How women are making the most of mentoring in Jacksonville
Two years ago, Sheryl Sandberg’s “Lean In” hit the shelves, changing the way some women saw opportunities in the work world. Some workplaces are starting to adopt the practices Sandberg recommends, including mentoring: Throughout Jacksonville, offices are establishing formal and informal mentorships to set young women and men up for success in their careers.
The post-Lean In revolution has clearly established that having a strong, trustworthy, caring mentor can help make a young professional’s career. But what does it actually take for that mentor to be considered talented in guiding someone on a path to success?
The Business Journal spoke with four mentors and two mentees— all from different industries, backgrounds, coaching styles and career histories. Here’s what they had to say about taking mentorship one step further, and actually using it to spark the next great career.
How did you get involved in mentoring? A true passion and concern of mine is the well-being of young attorneys, especially female. I feel compelled to do whatever I can to help them succeed. I had the benefit of a mentor, and she showed me the way…. I started at the firm in 2004 and I’m on the recruiting committee. Early on, I saw it was difficult when a person didn’t know the ins and outs of an organization to put their best foot forward. I wanted to help and guide them.
Describe how mentoring works in your office. My firm is big on mentoring. Everyone gets one. I have some formal and several informal mentors and mentees. I’ve been mentored by people above me and by people below me. You do what you can in the organization to benefit those coming after you, to create retention of younger attorneys. You implement changes that will benefit them, because things can always be done better.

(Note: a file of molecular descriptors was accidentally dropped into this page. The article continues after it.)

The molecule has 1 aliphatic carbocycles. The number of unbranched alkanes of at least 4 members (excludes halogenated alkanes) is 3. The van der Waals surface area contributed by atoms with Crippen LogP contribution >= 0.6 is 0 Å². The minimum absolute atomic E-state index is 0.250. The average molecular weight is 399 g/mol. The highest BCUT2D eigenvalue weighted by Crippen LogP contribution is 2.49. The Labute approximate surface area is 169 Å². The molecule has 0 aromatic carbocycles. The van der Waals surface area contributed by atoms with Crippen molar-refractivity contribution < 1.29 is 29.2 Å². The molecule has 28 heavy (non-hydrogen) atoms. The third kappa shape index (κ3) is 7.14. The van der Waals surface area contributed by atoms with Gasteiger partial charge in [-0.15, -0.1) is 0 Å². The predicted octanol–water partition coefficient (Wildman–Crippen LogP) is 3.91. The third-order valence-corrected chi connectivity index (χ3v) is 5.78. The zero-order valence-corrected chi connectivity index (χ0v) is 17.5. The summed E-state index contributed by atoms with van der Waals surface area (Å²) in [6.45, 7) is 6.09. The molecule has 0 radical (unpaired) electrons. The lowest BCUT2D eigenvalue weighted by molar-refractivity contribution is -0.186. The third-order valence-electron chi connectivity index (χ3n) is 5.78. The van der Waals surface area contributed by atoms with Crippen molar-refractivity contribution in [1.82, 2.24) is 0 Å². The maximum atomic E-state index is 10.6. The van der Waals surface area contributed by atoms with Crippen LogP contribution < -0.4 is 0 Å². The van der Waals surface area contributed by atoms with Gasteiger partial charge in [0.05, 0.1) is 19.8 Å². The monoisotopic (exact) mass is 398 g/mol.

What do you think is in the personality of a great mentor? A mentor is confident and comfortable with who they are. The relationship fails when the mentor fears competition from their mentee.
What is one of the major problems in your industry that can be aided through mentoring? In law, we have a retention problem. Fifty percent of law school graduates are women, but only 17 percent of partners are women. They take non-lawyer jobs or stay home to care for their family. It’s not that they’re not leaning in because they don’t want to be a lawyer, but because the traditional law office structure isn’t always helpful. The field is still dominated by men, most mentor-mentee relationships are male to female. There are some questions that are uncomfortable to ask a man, and it’s helpful to speak to someone who has been in that position.
What is one of the most important aspects of a good mentor? To be very candid and have an open-door policy. One of the biggest pitfalls a mentor can make is breaching confidentiality: They think they’re doing something to help their mentee but they’re not. And one of the biggest pitfalls a mentee can make is not being fully candid with their mentor. Staying candid is so important because otherwise the advice is useless.
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